Research Handbooks in Intellectual Property series
Edited by Dev S. Gangjee
Chapter 7: Rethinking GI extension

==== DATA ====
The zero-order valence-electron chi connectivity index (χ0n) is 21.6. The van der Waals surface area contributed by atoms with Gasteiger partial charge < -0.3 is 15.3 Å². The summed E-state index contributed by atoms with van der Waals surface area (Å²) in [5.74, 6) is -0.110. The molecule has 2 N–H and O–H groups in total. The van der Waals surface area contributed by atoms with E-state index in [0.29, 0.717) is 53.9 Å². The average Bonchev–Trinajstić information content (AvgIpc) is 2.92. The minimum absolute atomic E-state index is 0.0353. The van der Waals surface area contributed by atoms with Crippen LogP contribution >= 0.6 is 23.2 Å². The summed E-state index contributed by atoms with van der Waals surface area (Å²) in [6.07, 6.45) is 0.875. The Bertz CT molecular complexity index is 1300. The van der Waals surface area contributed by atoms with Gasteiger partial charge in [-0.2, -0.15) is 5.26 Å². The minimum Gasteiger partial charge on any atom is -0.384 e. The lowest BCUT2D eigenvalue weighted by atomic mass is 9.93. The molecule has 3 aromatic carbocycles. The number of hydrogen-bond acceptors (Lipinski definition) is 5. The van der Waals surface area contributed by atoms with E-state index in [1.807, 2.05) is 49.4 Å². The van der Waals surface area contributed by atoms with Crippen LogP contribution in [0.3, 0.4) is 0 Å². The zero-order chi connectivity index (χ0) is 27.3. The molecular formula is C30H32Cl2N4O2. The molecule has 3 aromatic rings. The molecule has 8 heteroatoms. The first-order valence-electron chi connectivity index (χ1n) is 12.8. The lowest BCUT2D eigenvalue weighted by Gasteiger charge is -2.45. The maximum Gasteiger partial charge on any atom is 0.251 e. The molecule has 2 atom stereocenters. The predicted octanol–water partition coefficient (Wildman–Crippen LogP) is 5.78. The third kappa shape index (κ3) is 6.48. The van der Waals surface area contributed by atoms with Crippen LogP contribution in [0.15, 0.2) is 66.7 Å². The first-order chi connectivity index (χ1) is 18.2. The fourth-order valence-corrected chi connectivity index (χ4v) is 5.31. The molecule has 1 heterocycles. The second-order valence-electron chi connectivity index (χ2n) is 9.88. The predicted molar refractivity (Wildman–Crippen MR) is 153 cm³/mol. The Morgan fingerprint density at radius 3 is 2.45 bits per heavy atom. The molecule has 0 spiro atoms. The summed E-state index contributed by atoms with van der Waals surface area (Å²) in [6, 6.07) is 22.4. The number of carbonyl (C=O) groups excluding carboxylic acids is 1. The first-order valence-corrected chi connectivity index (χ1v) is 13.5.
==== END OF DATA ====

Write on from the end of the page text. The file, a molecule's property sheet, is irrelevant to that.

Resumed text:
It is well accepted that the final form of the GI provisions of the TRIPS Agreement represented a messy, politically expedient compromise between the EU and the US, designed largely so that the Agreement, which was otherwise so mutually beneficial to those parties, could come into being. Nowhere is this compromise more evident than in the dual minimum standards of GI protection set out in Arts 22 and 23. Under Art 22.2, WTO Members are under a general obligation in respect of other Members’ GIs to prevent: (a) the use of any means in the designation or presentation of a good that indicates or suggests that the good in question originates in a geographical area other than the true place of origin in a manner which misleads the public as to the geographical origin of the good; [and] (b) any use which constitutes an act of unfair competition within the meaning of Article 10bis of the Paris Convention (1967). Nothing in the TRIPS Agreement stipulates how Members are to afford such protection under their domestic laws.
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